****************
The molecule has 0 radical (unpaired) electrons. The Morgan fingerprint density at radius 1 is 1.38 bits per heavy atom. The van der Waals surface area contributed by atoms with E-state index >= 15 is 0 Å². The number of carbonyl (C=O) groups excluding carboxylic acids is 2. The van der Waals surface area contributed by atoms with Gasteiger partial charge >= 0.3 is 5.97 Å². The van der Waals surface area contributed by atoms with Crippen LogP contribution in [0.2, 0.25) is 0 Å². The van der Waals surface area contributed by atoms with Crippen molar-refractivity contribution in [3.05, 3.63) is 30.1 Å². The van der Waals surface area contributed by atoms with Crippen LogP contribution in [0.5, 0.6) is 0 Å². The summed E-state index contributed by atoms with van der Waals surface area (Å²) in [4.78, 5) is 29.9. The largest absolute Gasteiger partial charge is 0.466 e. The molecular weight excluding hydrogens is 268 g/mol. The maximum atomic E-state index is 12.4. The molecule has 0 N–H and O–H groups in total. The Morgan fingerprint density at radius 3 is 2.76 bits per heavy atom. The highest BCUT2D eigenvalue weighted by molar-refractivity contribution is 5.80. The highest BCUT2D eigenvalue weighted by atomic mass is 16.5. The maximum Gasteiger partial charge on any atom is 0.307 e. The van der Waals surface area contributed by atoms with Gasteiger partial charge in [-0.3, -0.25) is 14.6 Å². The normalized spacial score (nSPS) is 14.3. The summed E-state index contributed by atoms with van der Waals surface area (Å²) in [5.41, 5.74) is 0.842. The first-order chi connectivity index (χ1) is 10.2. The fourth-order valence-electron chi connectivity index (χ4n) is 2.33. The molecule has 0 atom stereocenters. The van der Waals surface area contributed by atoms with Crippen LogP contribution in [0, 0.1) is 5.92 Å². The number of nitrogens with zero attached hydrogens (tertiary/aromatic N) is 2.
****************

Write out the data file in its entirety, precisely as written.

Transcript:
The molecule has 0 radical (unpaired) electrons. The Morgan fingerprint density at radius 1 is 1.38 bits per heavy atom. The van der Waals surface area contributed by atoms with E-state index >= 15 is 0 Å². The number of carbonyl (C=O) groups excluding carboxylic acids is 2. The van der Waals surface area contributed by atoms with Gasteiger partial charge >= 0.3 is 5.97 Å². The van der Waals surface area contributed by atoms with Crippen LogP contribution in [0.2, 0.25) is 0 Å². The van der Waals surface area contributed by atoms with Crippen molar-refractivity contribution in [3.05, 3.63) is 30.1 Å². The van der Waals surface area contributed by atoms with Crippen LogP contribution in [0.5, 0.6) is 0 Å². The summed E-state index contributed by atoms with van der Waals surface area (Å²) in [4.78, 5) is 29.9. The largest absolute Gasteiger partial charge is 0.466 e. The molecular weight excluding hydrogens is 268 g/mol. The maximum atomic E-state index is 12.4. The molecule has 0 N–H and O–H groups in total. The Morgan fingerprint density at radius 3 is 2.76 bits per heavy atom. The highest BCUT2D eigenvalue weighted by molar-refractivity contribution is 5.80. The highest BCUT2D eigenvalue weighted by atomic mass is 16.5. The maximum Gasteiger partial charge on any atom is 0.307 e. The van der Waals surface area contributed by atoms with Gasteiger partial charge in [-0.3, -0.25) is 14.6 Å². The normalized spacial score (nSPS) is 14.3. The summed E-state index contributed by atoms with van der Waals surface area (Å²) in [5.41, 5.74) is 0.842. The first-order chi connectivity index (χ1) is 10.2. The fourth-order valence-electron chi connectivity index (χ4n) is 2.33. The molecule has 0 atom stereocenters. The van der Waals surface area contributed by atoms with Crippen LogP contribution in [0, 0.1) is 5.92 Å². The number of nitrogens with zero attached hydrogens (tertiary/aromatic N) is 2.